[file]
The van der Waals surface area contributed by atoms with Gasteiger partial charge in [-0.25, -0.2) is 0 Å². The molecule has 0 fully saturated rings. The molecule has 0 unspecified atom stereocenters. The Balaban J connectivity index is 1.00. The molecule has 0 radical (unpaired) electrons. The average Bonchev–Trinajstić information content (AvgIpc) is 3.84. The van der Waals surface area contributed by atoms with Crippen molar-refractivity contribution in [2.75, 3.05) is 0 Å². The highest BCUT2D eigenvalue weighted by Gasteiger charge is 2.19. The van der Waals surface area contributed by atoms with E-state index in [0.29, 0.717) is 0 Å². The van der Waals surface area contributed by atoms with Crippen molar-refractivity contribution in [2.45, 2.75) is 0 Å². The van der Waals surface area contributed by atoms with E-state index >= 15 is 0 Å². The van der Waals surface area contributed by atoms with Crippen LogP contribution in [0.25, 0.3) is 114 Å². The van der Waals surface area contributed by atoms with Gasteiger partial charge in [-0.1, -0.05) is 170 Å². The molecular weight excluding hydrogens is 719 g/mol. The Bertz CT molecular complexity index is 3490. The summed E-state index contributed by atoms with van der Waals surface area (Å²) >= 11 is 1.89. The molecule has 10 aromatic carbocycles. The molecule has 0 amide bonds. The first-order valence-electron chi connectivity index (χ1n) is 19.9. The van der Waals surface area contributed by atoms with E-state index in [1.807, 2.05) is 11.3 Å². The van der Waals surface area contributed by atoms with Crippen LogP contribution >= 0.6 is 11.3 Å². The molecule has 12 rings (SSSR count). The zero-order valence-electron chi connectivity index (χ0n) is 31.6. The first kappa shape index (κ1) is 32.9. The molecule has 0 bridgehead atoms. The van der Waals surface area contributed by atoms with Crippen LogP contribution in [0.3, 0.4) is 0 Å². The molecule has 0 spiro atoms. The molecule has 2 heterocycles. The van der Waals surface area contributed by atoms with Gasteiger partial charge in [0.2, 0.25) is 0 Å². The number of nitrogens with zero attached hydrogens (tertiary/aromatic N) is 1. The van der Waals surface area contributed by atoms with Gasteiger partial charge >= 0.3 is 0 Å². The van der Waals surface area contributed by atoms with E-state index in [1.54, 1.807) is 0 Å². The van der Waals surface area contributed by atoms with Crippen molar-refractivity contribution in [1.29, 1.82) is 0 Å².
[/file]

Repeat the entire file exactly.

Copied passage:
The van der Waals surface area contributed by atoms with Gasteiger partial charge in [-0.25, -0.2) is 0 Å². The molecule has 0 fully saturated rings. The molecule has 0 unspecified atom stereocenters. The Balaban J connectivity index is 1.00. The molecule has 0 radical (unpaired) electrons. The average Bonchev–Trinajstić information content (AvgIpc) is 3.84. The van der Waals surface area contributed by atoms with Crippen molar-refractivity contribution in [2.75, 3.05) is 0 Å². The highest BCUT2D eigenvalue weighted by Gasteiger charge is 2.19. The van der Waals surface area contributed by atoms with E-state index in [0.29, 0.717) is 0 Å². The van der Waals surface area contributed by atoms with Crippen molar-refractivity contribution in [2.45, 2.75) is 0 Å². The van der Waals surface area contributed by atoms with E-state index >= 15 is 0 Å². The van der Waals surface area contributed by atoms with Crippen LogP contribution in [0.25, 0.3) is 114 Å². The van der Waals surface area contributed by atoms with Gasteiger partial charge in [-0.1, -0.05) is 170 Å². The molecular weight excluding hydrogens is 719 g/mol. The Bertz CT molecular complexity index is 3490. The summed E-state index contributed by atoms with van der Waals surface area (Å²) >= 11 is 1.89. The molecule has 10 aromatic carbocycles. The molecule has 0 amide bonds. The first-order valence-electron chi connectivity index (χ1n) is 19.9. The van der Waals surface area contributed by atoms with E-state index in [1.807, 2.05) is 11.3 Å². The van der Waals surface area contributed by atoms with Crippen LogP contribution >= 0.6 is 11.3 Å². The molecule has 12 rings (SSSR count). The zero-order valence-electron chi connectivity index (χ0n) is 31.6. The first kappa shape index (κ1) is 32.9. The molecule has 0 bridgehead atoms. The van der Waals surface area contributed by atoms with Crippen LogP contribution in [0.3, 0.4) is 0 Å². The molecule has 0 spiro atoms. The molecule has 2 heterocycles. The van der Waals surface area contributed by atoms with Gasteiger partial charge in [0.2, 0.25) is 0 Å². The number of nitrogens with zero attached hydrogens (tertiary/aromatic N) is 1. The van der Waals surface area contributed by atoms with Gasteiger partial charge >= 0.3 is 0 Å². The van der Waals surface area contributed by atoms with E-state index in [1.54, 1.807) is 0 Å². The van der Waals surface area contributed by atoms with Crippen molar-refractivity contribution in [1.29, 1.82) is 0 Å².